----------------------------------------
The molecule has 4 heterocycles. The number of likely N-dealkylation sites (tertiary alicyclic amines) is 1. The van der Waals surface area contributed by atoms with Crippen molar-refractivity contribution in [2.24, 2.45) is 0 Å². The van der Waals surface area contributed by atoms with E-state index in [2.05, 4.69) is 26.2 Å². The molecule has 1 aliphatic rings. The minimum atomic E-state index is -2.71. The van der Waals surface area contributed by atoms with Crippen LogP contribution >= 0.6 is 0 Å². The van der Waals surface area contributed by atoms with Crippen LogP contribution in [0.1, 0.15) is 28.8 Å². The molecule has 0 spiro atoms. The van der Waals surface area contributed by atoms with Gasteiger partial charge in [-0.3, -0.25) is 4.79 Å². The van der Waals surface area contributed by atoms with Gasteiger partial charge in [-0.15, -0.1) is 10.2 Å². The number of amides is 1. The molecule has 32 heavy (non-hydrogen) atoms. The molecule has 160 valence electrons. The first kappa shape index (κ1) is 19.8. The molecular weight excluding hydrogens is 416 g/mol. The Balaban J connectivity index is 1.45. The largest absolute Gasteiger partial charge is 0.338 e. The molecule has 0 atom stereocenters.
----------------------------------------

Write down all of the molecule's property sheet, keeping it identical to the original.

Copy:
The molecule has 4 heterocycles. The number of likely N-dealkylation sites (tertiary alicyclic amines) is 1. The van der Waals surface area contributed by atoms with Crippen molar-refractivity contribution in [2.24, 2.45) is 0 Å². The van der Waals surface area contributed by atoms with E-state index in [2.05, 4.69) is 26.2 Å². The molecule has 1 aliphatic rings. The minimum atomic E-state index is -2.71. The van der Waals surface area contributed by atoms with Crippen LogP contribution >= 0.6 is 0 Å². The van der Waals surface area contributed by atoms with Crippen LogP contribution in [0.1, 0.15) is 28.8 Å². The molecule has 0 spiro atoms. The van der Waals surface area contributed by atoms with Gasteiger partial charge in [-0.3, -0.25) is 4.79 Å². The van der Waals surface area contributed by atoms with Gasteiger partial charge in [-0.15, -0.1) is 10.2 Å². The number of amides is 1. The molecule has 32 heavy (non-hydrogen) atoms. The molecule has 160 valence electrons. The first kappa shape index (κ1) is 19.8. The molecular weight excluding hydrogens is 416 g/mol. The Balaban J connectivity index is 1.45. The largest absolute Gasteiger partial charge is 0.338 e. The molecule has 0 atom stereocenters.